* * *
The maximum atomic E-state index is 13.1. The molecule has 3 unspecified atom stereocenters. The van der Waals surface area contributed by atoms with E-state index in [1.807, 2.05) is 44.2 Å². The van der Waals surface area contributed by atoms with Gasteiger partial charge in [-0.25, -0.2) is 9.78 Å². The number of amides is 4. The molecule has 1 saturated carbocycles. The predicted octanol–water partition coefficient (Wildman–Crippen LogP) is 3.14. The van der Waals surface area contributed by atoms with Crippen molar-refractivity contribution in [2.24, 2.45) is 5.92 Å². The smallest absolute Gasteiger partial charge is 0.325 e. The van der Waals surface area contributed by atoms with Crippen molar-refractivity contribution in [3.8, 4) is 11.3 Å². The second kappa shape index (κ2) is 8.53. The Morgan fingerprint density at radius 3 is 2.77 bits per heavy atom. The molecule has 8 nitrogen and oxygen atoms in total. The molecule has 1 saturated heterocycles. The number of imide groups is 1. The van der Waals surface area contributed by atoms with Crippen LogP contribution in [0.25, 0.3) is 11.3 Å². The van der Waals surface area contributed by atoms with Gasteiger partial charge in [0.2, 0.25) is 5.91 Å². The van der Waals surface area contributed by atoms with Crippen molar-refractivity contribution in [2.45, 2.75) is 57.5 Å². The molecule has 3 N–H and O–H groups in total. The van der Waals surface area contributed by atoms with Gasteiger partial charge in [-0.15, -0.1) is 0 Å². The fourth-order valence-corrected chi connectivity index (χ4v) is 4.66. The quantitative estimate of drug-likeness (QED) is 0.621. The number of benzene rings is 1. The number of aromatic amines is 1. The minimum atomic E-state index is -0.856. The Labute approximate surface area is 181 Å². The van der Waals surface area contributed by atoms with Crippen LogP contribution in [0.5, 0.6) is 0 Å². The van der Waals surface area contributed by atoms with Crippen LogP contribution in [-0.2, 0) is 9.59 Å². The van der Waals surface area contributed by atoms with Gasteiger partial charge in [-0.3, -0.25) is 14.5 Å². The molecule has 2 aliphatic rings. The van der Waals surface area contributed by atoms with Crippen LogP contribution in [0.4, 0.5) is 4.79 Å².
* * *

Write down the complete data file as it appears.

The maximum atomic E-state index is 13.1. The molecule has 3 unspecified atom stereocenters. The van der Waals surface area contributed by atoms with E-state index in [1.807, 2.05) is 44.2 Å². The van der Waals surface area contributed by atoms with Gasteiger partial charge in [-0.25, -0.2) is 9.78 Å². The number of amides is 4. The molecule has 1 saturated carbocycles. The predicted octanol–water partition coefficient (Wildman–Crippen LogP) is 3.14. The van der Waals surface area contributed by atoms with Crippen molar-refractivity contribution in [2.24, 2.45) is 5.92 Å². The smallest absolute Gasteiger partial charge is 0.325 e. The van der Waals surface area contributed by atoms with Crippen molar-refractivity contribution in [3.8, 4) is 11.3 Å². The second kappa shape index (κ2) is 8.53. The Morgan fingerprint density at radius 3 is 2.77 bits per heavy atom. The molecule has 8 nitrogen and oxygen atoms in total. The molecule has 1 saturated heterocycles. The number of imide groups is 1. The van der Waals surface area contributed by atoms with Crippen LogP contribution in [0.25, 0.3) is 11.3 Å². The van der Waals surface area contributed by atoms with Gasteiger partial charge in [0.2, 0.25) is 5.91 Å². The van der Waals surface area contributed by atoms with Crippen molar-refractivity contribution in [2.45, 2.75) is 57.5 Å². The molecule has 3 N–H and O–H groups in total. The van der Waals surface area contributed by atoms with Gasteiger partial charge in [-0.15, -0.1) is 0 Å². The fourth-order valence-corrected chi connectivity index (χ4v) is 4.66. The quantitative estimate of drug-likeness (QED) is 0.621. The number of benzene rings is 1. The number of aromatic amines is 1. The minimum atomic E-state index is -0.856. The Labute approximate surface area is 181 Å². The van der Waals surface area contributed by atoms with Crippen LogP contribution in [0.5, 0.6) is 0 Å². The van der Waals surface area contributed by atoms with Crippen LogP contribution in [-0.2, 0) is 9.59 Å². The van der Waals surface area contributed by atoms with Gasteiger partial charge in [-0.3, -0.25) is 14.5 Å². The molecule has 2 aliphatic rings. The van der Waals surface area contributed by atoms with Crippen LogP contribution in [0.4, 0.5) is 4.79 Å².